What is a Drip Torch?

Mary McMahon
Updated: May 17, 2024

A drip torch is a device which is used to set fires for the purpose of conducting controlled burns or establishing firebreaks while fighting fires. These devices are used by professional firefighters and by people such as woodsmen who have received training in how to use a drip torch properly. A drip torch can be very dangerous in the hands of a user who has not received the proper training, and sale of these devices is restricted in some areas for this reason.

The drip torch consists of a reservoir of fuel attached to a nozzle. Fuel is dripped out of the nozzle and past an igniter, allowing flaming drops of fuel to hit the ground. These droplets start a fire in the area where they are deposited. Drip torches are commonly used to create a line of fire, and are much safer than alternatives such as dribbling fuel on the ground and then igniting it.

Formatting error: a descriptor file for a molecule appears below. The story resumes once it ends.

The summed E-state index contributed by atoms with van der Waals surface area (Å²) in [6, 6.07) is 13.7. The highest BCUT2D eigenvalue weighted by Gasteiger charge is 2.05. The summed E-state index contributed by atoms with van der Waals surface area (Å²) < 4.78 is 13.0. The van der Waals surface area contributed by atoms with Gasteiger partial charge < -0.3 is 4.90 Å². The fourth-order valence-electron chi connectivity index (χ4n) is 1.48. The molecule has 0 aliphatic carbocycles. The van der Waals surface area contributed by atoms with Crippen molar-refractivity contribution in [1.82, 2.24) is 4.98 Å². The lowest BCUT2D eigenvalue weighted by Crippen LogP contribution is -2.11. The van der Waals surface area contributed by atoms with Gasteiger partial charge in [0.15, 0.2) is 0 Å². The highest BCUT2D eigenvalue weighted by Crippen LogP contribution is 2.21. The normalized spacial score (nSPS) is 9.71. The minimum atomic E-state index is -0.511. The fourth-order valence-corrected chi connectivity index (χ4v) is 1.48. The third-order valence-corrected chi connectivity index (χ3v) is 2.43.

As one might imagine, there are some safety precautions involved in using a drip torch. The torch itself has a check valve to control the flow of fuel through the igniter, as well as valves and safety features which prevent fire from traveling backward up the nozzle and igniting the tank. Highly stable fuels such as kerosene are often used to reduce the risk of unwanted ignition, and the drip torch is insulated to prevent the contents from getting too hot.

While using a drip torch, it is necessary to wear full protective gear, including fire-resistant clothing, face protection, heavy safety gloves, and sturdy boots. Use of torches is also coordinated to ensure that the location of everyone on scene is known, and to confirm that everyone is coordinating their activities. Situations such as trapping someone inside a fire are highly undesirable, and are avoided with elaborate safety protocols.